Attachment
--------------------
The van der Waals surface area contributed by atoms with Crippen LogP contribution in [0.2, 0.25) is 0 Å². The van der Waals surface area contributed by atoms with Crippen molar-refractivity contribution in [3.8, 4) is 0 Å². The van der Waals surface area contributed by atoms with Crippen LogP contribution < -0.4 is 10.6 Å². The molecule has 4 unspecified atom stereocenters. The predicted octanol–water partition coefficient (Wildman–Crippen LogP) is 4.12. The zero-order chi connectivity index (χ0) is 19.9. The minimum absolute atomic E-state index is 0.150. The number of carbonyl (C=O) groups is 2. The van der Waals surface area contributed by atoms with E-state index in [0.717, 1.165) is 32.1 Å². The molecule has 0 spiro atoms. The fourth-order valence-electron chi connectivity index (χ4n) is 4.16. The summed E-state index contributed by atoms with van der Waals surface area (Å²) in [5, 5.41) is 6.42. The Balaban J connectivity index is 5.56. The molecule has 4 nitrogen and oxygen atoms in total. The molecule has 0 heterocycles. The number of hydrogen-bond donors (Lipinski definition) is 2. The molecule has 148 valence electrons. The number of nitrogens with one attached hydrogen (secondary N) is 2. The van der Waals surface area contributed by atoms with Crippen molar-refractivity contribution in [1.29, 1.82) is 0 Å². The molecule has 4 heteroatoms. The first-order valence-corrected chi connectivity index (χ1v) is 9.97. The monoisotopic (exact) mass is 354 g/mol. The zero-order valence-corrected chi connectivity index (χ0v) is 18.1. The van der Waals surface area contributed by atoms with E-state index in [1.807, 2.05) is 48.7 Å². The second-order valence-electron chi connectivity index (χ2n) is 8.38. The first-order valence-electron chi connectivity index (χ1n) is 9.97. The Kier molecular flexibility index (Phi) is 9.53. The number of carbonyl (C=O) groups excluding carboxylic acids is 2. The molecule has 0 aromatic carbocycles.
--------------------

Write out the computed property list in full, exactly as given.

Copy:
The van der Waals surface area contributed by atoms with Crippen LogP contribution in [0.2, 0.25) is 0 Å². The van der Waals surface area contributed by atoms with Crippen molar-refractivity contribution in [3.8, 4) is 0 Å². The van der Waals surface area contributed by atoms with Crippen LogP contribution < -0.4 is 10.6 Å². The molecule has 4 unspecified atom stereocenters. The predicted octanol–water partition coefficient (Wildman–Crippen LogP) is 4.12. The zero-order chi connectivity index (χ0) is 19.9. The minimum absolute atomic E-state index is 0.150. The number of carbonyl (C=O) groups is 2. The van der Waals surface area contributed by atoms with E-state index in [0.717, 1.165) is 32.1 Å². The molecule has 0 spiro atoms. The fourth-order valence-electron chi connectivity index (χ4n) is 4.16. The summed E-state index contributed by atoms with van der Waals surface area (Å²) in [5, 5.41) is 6.42. The Balaban J connectivity index is 5.56. The molecule has 4 nitrogen and oxygen atoms in total. The molecule has 0 heterocycles. The number of hydrogen-bond donors (Lipinski definition) is 2. The molecule has 148 valence electrons. The number of nitrogens with one attached hydrogen (secondary N) is 2. The van der Waals surface area contributed by atoms with Crippen molar-refractivity contribution in [1.29, 1.82) is 0 Å². The molecule has 4 heteroatoms. The first-order valence-corrected chi connectivity index (χ1v) is 9.97. The monoisotopic (exact) mass is 354 g/mol. The zero-order valence-corrected chi connectivity index (χ0v) is 18.1. The van der Waals surface area contributed by atoms with E-state index in [1.807, 2.05) is 48.7 Å². The second-order valence-electron chi connectivity index (χ2n) is 8.38. The first-order valence-electron chi connectivity index (χ1n) is 9.97. The Kier molecular flexibility index (Phi) is 9.53. The number of carbonyl (C=O) groups excluding carboxylic acids is 2. The molecule has 0 aromatic carbocycles.